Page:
Nintendo president Satoru Iwata has implied that the Revolution development API is deliberately very similar to GameCube's, to allow studios to more easily transition from current- to next-gen production. IGN's developer sources confirm this, claiming that developers with Cube experience can get Revolution prototypes "up and running in no time."

    All the studios questioned believe the Revolution will sell to consumers for under $200, with some believing the price point may be as low as $150. This is consistent with developers quoted last December who believed Revolution may launch at a $149 price point, putting it at half the price of an Xbox 360 Core. However, that seems like it would be something of a shortsighted move on Nintendo's part, as it would give very little leverage for multiple price cuts down the road. After all, $149 is only one cut away from the nearly five year old GameCube's current $99. For my part, I'd say $199 is a good guess.

    Finally, the developers also revealed that a software development kit for Revolution will run a developer about $2,000. While this may seem pricy compared to a consumer console, game console SDKs frequently cost tens of thousands of dollars per unit. That particular bit of news should be encouraging to smaller dev houses which may not be willing (or able) to shell out the dough usually required to get started in full-scale console development.

  • DS + SMB in May?


    Earlier this week, UK retailers hinted that Europe will be seeing DS Lite sometime before August. US retailers apparently couldn't let their counterparts across the pond have all the rumor-mongering fun. IGN now cites "retail sources" claiming that Nintendo will release DS Lite in North America alongside the highly anticipated New Super Mario Bros. (DS) on May 7, effectively acting as a second launch for the system complete with a hot launch title (something the system certainly didn't have when it actually launched in 2004). May 7 is also just days before the Nintendo press conference at which Revolution will be fully unveiled. As always, however, it's worth remembering that retail sources very rarely have reliable information about events that are several months away, unless those events have already been announced elsewhere.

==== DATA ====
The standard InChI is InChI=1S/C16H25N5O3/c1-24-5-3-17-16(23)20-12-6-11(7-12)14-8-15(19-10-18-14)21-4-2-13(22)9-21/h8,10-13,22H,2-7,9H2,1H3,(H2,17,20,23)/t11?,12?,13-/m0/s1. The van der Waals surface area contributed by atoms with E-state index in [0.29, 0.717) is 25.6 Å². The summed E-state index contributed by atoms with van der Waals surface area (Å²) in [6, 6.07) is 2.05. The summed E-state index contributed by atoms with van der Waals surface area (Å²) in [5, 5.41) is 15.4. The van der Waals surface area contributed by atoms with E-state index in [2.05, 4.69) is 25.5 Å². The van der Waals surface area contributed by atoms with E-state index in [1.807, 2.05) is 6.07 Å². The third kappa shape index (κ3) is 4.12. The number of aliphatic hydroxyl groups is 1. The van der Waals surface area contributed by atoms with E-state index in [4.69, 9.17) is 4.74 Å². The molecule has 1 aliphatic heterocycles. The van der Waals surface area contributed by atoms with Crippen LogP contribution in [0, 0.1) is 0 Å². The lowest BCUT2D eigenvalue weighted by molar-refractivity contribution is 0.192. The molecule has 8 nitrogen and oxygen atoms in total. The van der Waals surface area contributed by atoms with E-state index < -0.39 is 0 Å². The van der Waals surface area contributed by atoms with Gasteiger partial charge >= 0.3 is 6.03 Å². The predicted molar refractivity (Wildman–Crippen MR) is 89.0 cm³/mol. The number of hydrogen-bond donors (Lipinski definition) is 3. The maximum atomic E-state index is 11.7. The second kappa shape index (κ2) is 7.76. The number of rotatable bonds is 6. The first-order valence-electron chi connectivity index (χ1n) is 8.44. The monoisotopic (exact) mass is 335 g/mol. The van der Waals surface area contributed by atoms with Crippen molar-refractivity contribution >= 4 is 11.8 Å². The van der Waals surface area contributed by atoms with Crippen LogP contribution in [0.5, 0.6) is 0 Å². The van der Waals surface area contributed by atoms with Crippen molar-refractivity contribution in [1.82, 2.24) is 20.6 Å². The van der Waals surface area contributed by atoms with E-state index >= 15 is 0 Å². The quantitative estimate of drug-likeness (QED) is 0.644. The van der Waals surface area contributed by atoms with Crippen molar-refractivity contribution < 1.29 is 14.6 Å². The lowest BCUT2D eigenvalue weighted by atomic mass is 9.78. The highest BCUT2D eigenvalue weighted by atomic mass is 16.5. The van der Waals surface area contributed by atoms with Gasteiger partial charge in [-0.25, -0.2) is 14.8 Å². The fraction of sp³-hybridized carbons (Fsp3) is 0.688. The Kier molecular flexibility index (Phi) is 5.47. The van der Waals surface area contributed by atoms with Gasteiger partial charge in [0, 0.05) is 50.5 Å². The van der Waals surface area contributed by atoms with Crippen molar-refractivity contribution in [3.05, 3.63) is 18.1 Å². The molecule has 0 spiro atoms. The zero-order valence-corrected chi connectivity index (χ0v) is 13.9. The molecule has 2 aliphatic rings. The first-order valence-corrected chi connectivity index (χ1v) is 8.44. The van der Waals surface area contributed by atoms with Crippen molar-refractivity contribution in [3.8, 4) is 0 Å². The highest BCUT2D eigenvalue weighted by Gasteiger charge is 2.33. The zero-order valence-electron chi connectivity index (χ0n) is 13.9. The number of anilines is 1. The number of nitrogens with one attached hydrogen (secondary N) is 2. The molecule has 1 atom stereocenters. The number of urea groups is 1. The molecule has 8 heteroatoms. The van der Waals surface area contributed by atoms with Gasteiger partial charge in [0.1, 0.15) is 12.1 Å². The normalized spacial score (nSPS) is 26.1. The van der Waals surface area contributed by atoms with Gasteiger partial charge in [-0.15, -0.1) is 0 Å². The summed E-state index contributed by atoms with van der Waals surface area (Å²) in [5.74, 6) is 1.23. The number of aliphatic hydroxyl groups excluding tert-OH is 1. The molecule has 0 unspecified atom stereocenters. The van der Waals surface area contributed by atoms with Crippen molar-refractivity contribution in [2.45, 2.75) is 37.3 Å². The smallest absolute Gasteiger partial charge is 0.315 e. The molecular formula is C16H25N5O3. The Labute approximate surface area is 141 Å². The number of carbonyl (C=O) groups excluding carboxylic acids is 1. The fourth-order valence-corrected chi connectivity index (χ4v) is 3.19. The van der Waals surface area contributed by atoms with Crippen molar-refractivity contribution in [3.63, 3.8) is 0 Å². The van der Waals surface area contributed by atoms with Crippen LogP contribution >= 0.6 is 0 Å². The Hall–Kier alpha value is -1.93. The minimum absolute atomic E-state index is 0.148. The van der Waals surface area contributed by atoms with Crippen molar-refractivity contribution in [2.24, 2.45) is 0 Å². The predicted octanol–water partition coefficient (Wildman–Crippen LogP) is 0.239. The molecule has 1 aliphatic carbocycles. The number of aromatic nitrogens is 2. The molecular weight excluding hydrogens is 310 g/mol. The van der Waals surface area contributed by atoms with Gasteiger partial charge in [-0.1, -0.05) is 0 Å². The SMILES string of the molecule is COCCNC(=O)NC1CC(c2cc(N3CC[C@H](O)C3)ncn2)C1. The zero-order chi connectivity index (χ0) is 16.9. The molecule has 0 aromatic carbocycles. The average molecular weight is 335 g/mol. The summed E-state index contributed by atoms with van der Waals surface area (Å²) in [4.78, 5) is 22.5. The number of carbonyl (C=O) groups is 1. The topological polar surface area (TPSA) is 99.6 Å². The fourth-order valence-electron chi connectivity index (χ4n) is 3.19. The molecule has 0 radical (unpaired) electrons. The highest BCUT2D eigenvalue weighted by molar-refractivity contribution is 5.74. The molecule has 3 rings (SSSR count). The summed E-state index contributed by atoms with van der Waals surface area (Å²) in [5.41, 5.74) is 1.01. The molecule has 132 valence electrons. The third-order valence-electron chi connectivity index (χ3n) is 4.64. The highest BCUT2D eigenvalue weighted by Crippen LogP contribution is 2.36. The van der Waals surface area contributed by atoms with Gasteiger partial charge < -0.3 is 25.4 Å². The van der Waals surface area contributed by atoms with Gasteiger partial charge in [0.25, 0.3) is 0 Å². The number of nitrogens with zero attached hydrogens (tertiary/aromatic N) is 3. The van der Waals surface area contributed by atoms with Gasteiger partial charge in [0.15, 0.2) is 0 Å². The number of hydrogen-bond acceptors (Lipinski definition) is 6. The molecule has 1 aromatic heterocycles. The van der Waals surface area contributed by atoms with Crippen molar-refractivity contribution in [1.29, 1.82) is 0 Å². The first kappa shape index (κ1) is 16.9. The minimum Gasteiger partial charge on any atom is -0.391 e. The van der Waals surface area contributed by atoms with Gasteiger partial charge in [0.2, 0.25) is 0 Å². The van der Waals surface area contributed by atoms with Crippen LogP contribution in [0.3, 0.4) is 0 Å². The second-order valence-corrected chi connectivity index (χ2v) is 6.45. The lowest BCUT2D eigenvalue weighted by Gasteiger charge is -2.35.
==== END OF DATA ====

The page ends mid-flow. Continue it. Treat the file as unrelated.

• Free Xbox Live! APRIL FOOL'S!


    Earlier today, Microsoft's official Xbox Calendar of Events had a special three day promotion added, beginning April 1, 2006. It indicated that Verizon would be sponsoring a weekend of free Xbox Live Gold usage for all Xbox 360 owners with free Xbox Live Silver memberships. Microsoft never sent out any press releases or announcements about the promotion, and then removed the calendar entry later in the day without explanation. Looks like somebody let the announcment slip ahead of schedule. So, uh... April Fool's?

  • Misc. Q&As/Features

    CNet aggregates various estimates of the PS3's manufacturing cost into a range of plausible totals. The lowest quoted estimate is $700 per unit, the highest quoted it $905, and the average of the two is $790. By contrast, Xbox 360 is estimated to cost between $501 and $525.

    EA sends over a short Q&A about the "MobFace" character creation feature of The Godfather (PS2, Xbox, X360, PSP, PC).

    GameSpot has a designer diary for Bigbig's Pursuit Force (PSP).

Misc. Media/Previews


IGN previews Konami's Suikoden V (PS2).

Movies: Samurai Champloo (PS2).


IGN checks out Indie Built's Top Spin 2 (X360, also DS, GBA) (so does Game Informer).

Movies: The Outfit (X360).


GameSpot goes hands on with Tetris DS (DS) (so does IGN). GameSpy checks out the PSP version of EA's From Russia With Love (PSP, also PS2, Xbox, GCN).


IGN checks out Digital Extremes' Warpath (Xbox, PC).

Screenshots: The Godfather (PS2, Xbox, X360, PSP, PC). Final Fantasy XI: Treasures of Aht Urhgan (PS2, X360,PC).

Console Game Of The Evening [Submit Yours!]

Mr. Nutz for the Super Nintendo. "We all love Mr. Nuts. [sic]" (submitted by Foxhawk)